Maturing Child Trust Funds – What You Need to Know
Our advocacy service has been making representation at the request of families to ask Government to review and redress this system of having to complete nearly 100 pages of a court application just to try to access a young persons savings and to open bank accounts where they have Autism or a learning impairment and need assistance with this. The rules being imposed mean that 150,000 young people can’t access their money without permission from the Court of Protection.
The stance being taken by Government and the courts is informed by a prevailing concern that there may be a risk of savings that are made by a family for their child’s future being open to being abused by the very same family or unlawfully spent by the family concerned .
Many families have been saving for when their children reaches 18 to help to further independence, under the understanding that this money saved by them will not necessitate them having to them jump through procedural and procrastination hoops when they come to recalling it to benefit their disabled child.
Families are now expected, in order to gain access to the saved funds, to complete a lengthy and time consuming application and to have acknowledgement of receipt within 10 days of submitting the 43 page application, but in reality, it is far in excess of 10 days that families have been hearing back; and then only to be issued with a further form containing another 50 pages to complete and return.
Numerous families have been struggling under the strain and the intricacies of the form content.
Once the latter 50-page form is also completed and submitted, the laborious process then moves to a judge who then decides whether to grant the application based on the forms completed content.
The families consider the process could and should be simplified.
The Ministry of Justice said in May to our advocacy service and to others making representation on the challenges with the forms that the Court of Protection Rules Committee felt it “was not necessary or appropriate” to make applications more straightforward.
They also said that “more could be done to raise awareness that parents need to apply to the court”. This awareness raising relates to Government duties to do so.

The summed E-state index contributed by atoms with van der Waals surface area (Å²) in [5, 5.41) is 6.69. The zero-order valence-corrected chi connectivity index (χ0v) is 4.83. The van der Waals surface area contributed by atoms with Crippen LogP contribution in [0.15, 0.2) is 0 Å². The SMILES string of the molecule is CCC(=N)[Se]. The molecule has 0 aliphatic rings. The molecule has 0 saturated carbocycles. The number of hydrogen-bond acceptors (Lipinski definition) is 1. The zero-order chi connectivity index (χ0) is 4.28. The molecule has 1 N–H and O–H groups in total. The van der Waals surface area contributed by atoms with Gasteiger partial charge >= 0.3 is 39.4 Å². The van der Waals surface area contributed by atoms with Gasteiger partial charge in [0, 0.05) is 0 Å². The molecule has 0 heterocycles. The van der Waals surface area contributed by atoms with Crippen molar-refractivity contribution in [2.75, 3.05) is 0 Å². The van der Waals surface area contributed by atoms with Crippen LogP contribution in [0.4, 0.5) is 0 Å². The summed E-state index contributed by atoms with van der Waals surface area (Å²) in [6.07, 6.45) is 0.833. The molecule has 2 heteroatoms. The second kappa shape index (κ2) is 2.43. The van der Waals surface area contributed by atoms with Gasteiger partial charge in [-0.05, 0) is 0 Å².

The complications and challenges with gaining access to funds saved first became clear a year ago when the first holders of child trust funds reached maturity.
These funds were set up in the early 2000’s and children can access their funds once they turn 18. However, parents/carers of disabled children found they couldn’t get the money on their young people’s behalf without what is known as a deputyship. This has also been an issue for those holding Junior ISA’s.
As Government considers that the number of people affected so far has been small it was felt by them that the issue did not warrant discussion, families noted. That number amounts to 150,000.
So far, just four parents have been successful in going to court with our service helping them.
When children were given the child trust fund monies, many families who have disabled children moved the money into a Junior ISA, or other routes, and added to this over the years in case so that by the time the trust fund could be accessed it has accrued several thousand pounds for the child concerned.
Although many parents/carers are appointees for their children, which means the Department for Work and Pensions allows them to manage the young person’s benefits, they still have to make the lengthy application. The money that families are trying to access is needed in most cases for the next transition into the adulthood stage of their children’s life; hence from birth families are planning ahead to save for this transition and the need to access the funding at this very point in their children’s lives .
Justice ministers Lord Wolfson and Alex Chalk MP admitted to the Conservative peer Lord Young last month that just 15 successful deputy applications featuring a child trust fund have been made to the Court of Protection in 11 months. Of these, only four were solely to access a child’s savings.
This is deemed by families to be a shockingly low figure.
We are aware of a significant back long of cases.
We are grateful to the ministers who are now pledging to us that they will consult on a legislative fix to the lock-out before the end of the year. A Government working group was set up in January. The Ministry of Justice said it would announce proposals “in due course”.
In the interim, we and partners have managed to secure some child trust fund or Junior ISA companies giving parents/carers access to their disabled children’s money. This is via a doctor’s consent through a simpler process with just five forms, which is worth bearing in mind if you as a Sparkle Sheffield family are finding yourself in this conundrum.
One supporter saying:
“We believe they shouldn’t be made to jump through hoops,” said Teddy Nyahasha, the head of OneFamily, the biggest child trust fund firm.
This pragmatic and compassionate approach is very mich welcomed by us in Sparkle Sheffield .
We also hope that urgent changes with the court process will be imminently forthcoming as they cannot come soon enough for the sake of young disabled people and their parents/carers.